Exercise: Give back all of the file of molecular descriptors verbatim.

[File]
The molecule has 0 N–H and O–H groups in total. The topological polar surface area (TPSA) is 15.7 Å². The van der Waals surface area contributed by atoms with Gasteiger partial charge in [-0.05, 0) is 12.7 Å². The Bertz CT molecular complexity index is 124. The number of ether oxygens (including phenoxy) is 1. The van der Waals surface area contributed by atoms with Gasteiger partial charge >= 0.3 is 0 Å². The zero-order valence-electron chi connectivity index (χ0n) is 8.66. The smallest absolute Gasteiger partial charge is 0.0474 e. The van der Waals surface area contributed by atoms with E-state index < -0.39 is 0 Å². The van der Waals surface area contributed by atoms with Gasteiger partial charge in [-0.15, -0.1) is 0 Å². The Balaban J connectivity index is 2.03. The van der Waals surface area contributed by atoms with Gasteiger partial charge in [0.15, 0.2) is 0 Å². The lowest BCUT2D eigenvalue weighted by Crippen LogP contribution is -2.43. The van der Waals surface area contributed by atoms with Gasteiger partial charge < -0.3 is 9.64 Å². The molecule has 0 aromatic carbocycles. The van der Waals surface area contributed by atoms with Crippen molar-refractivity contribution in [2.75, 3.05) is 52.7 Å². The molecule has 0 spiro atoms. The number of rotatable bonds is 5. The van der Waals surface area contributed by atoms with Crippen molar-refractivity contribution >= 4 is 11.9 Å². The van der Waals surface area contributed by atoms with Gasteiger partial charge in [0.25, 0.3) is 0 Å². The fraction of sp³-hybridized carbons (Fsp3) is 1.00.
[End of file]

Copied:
The molecule has 0 N–H and O–H groups in total. The topological polar surface area (TPSA) is 15.7 Å². The van der Waals surface area contributed by atoms with Gasteiger partial charge in [-0.05, 0) is 12.7 Å². The Bertz CT molecular complexity index is 124. The number of ether oxygens (including phenoxy) is 1. The van der Waals surface area contributed by atoms with Gasteiger partial charge >= 0.3 is 0 Å². The zero-order valence-electron chi connectivity index (χ0n) is 8.66. The smallest absolute Gasteiger partial charge is 0.0474 e. The van der Waals surface area contributed by atoms with E-state index < -0.39 is 0 Å². The van der Waals surface area contributed by atoms with Gasteiger partial charge in [-0.15, -0.1) is 0 Å². The Balaban J connectivity index is 2.03. The van der Waals surface area contributed by atoms with Gasteiger partial charge in [0.15, 0.2) is 0 Å². The lowest BCUT2D eigenvalue weighted by Crippen LogP contribution is -2.43. The van der Waals surface area contributed by atoms with Gasteiger partial charge < -0.3 is 9.64 Å². The molecule has 0 aromatic carbocycles. The van der Waals surface area contributed by atoms with Crippen molar-refractivity contribution in [2.75, 3.05) is 52.7 Å². The molecule has 0 spiro atoms. The number of rotatable bonds is 5. The van der Waals surface area contributed by atoms with Crippen molar-refractivity contribution >= 4 is 11.9 Å². The van der Waals surface area contributed by atoms with Gasteiger partial charge in [0.25, 0.3) is 0 Å². The fraction of sp³-hybridized carbons (Fsp3) is 1.00.